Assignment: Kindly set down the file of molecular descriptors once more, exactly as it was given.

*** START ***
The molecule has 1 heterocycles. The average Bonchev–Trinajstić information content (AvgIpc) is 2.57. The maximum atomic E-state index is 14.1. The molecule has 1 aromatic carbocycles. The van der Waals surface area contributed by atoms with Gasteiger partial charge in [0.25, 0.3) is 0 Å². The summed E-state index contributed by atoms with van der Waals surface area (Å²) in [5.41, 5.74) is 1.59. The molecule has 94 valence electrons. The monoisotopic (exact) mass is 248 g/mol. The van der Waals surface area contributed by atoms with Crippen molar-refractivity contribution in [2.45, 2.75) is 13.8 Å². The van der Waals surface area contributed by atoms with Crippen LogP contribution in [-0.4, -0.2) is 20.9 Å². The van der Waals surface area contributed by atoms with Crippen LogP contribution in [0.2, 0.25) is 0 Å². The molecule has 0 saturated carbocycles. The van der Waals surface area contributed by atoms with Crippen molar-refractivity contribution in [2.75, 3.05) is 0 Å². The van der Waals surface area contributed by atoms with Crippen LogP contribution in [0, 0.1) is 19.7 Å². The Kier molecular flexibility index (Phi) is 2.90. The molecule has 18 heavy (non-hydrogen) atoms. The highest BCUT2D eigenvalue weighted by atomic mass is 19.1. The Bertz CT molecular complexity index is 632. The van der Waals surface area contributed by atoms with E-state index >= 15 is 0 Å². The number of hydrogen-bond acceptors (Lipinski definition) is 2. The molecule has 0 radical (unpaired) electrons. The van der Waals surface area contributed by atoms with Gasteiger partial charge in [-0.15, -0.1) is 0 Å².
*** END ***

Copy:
The molecule has 1 heterocycles. The average Bonchev–Trinajstić information content (AvgIpc) is 2.57. The maximum atomic E-state index is 14.1. The molecule has 1 aromatic carbocycles. The van der Waals surface area contributed by atoms with Gasteiger partial charge in [0.25, 0.3) is 0 Å². The summed E-state index contributed by atoms with van der Waals surface area (Å²) in [5.41, 5.74) is 1.59. The molecule has 94 valence electrons. The monoisotopic (exact) mass is 248 g/mol. The van der Waals surface area contributed by atoms with Crippen molar-refractivity contribution in [2.45, 2.75) is 13.8 Å². The van der Waals surface area contributed by atoms with Crippen LogP contribution in [-0.4, -0.2) is 20.9 Å². The van der Waals surface area contributed by atoms with Crippen LogP contribution in [0.2, 0.25) is 0 Å². The molecule has 0 saturated carbocycles. The van der Waals surface area contributed by atoms with Crippen molar-refractivity contribution in [2.75, 3.05) is 0 Å². The van der Waals surface area contributed by atoms with Crippen LogP contribution in [0, 0.1) is 19.7 Å². The Kier molecular flexibility index (Phi) is 2.90. The molecule has 18 heavy (non-hydrogen) atoms. The highest BCUT2D eigenvalue weighted by atomic mass is 19.1. The Bertz CT molecular complexity index is 632. The van der Waals surface area contributed by atoms with E-state index >= 15 is 0 Å². The number of hydrogen-bond acceptors (Lipinski definition) is 2. The molecule has 0 radical (unpaired) electrons. The van der Waals surface area contributed by atoms with Gasteiger partial charge in [-0.15, -0.1) is 0 Å².